Children communicate many things without being able to speak, through their actions and behaviour.
Get down to children’s level and look directly at them and speak with a calm clear voice.
Following your child’s lead, give them time to respond and just comment on what they are doing. Start with just single words then build up by mentioning colours, size of object, asking questions about where they are going in the car. If your child is pre-verbal then join in their play and see if you can get your child to notice your play.
Intensive interaction – enter their world, respond rather than direct, jump into their pauses and eventually they will be waiting for a response from you.
Sabotage – create a need in order to try and initiate interaction. Have fun, be silly, give them one crisp at a time, one piece of lego. Give them something that they need your help to open to try and get them to communicate with you.
People play – play games such as Old Macdonald if they like animals and play the same way every time. If they like horses, then give them a piggyback and pretend to be a horse and get them to say ‘again’.
Repetition – the more a child hears something, the greater the chance of them being confident in joining in.
Create opportunities for your child to join in – stop when out for a walk/in your car and point out things to your child.
Focus is enhanced when all other distractions are removed – create a high interest bag. Hold an item of interest to your face to encourage face watching.
Keep language simple – remember silence can help them self-regulate and focus their attention.
Using visuals to enhance the spoken word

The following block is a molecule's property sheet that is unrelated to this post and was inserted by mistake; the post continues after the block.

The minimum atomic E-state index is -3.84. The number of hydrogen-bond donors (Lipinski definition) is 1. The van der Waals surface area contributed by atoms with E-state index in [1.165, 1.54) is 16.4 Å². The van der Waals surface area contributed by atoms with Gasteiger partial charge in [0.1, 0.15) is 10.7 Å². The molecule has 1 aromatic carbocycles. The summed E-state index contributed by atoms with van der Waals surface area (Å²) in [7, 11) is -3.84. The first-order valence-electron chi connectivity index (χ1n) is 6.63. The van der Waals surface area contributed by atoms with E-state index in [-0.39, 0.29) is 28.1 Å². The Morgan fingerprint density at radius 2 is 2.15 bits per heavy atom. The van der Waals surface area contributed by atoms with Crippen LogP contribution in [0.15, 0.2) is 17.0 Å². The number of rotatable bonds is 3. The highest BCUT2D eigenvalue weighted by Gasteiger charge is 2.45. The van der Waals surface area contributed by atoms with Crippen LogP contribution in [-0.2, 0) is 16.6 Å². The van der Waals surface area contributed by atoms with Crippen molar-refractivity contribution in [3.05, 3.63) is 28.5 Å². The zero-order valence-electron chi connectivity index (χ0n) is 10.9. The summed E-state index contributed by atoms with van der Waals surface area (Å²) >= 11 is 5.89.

Objects of reference – An actual object is given or shown to your child to help them understand what is being asked of them.
Pictures of reference – A picture of the object (initially can be a photo) then a diagram to represent an item or activity.
Now/next boards – Use different pictures to represent activities so children understand what they are being expected to do now and what will come next. Helps support with transitions and also with participation in non-favoured activities.
Visual timelines – Tasks or days can be broken down to help your child understand what is happening and what is expected of them during any point.
Signs/gestures – These are used in conjunction with the spoken words to help support the language whilst they learn it.
Traffic lights – Used to support transitions, prepare a child when they need to end a favourite activity or when they are being asked to move onto a new activity.
Communication boards – use consistently even if the child does not appear interested at first. Use at nursery and at home.
Video showing introducing objects of reference: